TAMPA, Fla. - Bobby Finke swims, fast and far. At the SEC championships in February, the Florida Gator won the 1650 yard freestyle event -- and he set an American record in doing it.
"I did not like that race at all," recalled Finke, who clocked in at 14 minutes and 12 seconds. "It hurt a lot... I'm normally someone who doesn't shy away from going out too fast. I typically go out fast and just hold on the best I can. But I paid a little bit for it."
The gamble paid off. He now holds the school record, SEC record, NCAA record, and American record, and he has two more years at the University of Florida to break his own record.
Weeks after that historic swim, life changed for us all. Bobby returned to the Bay Area after the COVID-19 school closures.
He encountered increasing difficulty finding a place to swim.
"We had a pool at my club team for a few days, then that got shut down. Then we were doing some beach swims, and all that got shut down," he said.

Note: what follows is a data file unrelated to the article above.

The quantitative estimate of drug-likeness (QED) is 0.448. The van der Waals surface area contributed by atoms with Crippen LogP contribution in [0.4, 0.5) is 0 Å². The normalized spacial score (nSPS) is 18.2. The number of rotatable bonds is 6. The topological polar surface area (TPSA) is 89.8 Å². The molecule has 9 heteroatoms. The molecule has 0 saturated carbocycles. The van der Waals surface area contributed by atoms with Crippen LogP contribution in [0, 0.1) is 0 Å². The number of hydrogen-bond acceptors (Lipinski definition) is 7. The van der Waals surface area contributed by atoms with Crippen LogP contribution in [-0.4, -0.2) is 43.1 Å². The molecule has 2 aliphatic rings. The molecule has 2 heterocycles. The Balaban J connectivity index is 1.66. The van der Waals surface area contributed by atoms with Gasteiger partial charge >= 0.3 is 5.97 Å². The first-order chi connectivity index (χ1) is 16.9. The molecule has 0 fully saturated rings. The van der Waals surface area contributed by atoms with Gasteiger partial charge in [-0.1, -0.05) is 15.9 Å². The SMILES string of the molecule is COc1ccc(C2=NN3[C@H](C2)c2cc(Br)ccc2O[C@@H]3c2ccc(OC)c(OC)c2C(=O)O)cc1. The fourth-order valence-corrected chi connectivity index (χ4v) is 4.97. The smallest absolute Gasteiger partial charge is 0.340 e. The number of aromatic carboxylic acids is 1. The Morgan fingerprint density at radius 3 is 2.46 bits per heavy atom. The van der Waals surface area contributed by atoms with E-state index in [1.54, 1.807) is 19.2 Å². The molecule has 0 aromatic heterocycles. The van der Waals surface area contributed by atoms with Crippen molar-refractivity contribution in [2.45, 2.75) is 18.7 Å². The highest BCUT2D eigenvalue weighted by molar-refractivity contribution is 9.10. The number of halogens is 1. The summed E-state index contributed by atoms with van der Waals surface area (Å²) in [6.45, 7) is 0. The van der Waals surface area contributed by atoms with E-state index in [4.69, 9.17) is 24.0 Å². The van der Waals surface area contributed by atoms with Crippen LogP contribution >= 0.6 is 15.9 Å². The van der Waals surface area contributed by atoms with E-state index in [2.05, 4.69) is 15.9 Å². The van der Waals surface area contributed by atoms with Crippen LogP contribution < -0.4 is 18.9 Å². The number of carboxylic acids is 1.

Out of other options, Bobby got creative. He used the Bay Area backyard.
"I was lucky enough to have a friend who had a dock," Finke said. "We would jump out in and swim a little bit out in the mangrove areas around the Bay."
When asked how tough it is to swim fast in saltwater, as opposed to a chlorinated pool, he chuckled.
"It feels a little bit thicker. It's harder to pull through. Also, there's a lot of waves out there, people on boats, boating around you, and you might be breathing on one side and you might just get a face full of water and all of a sudden you're choking," he said.
The Florida Gator swim team will defend its SEC Championship when the season starts up anew. And Bobby Finke will take his lessons learned in Tampa Bay back to Gainesville.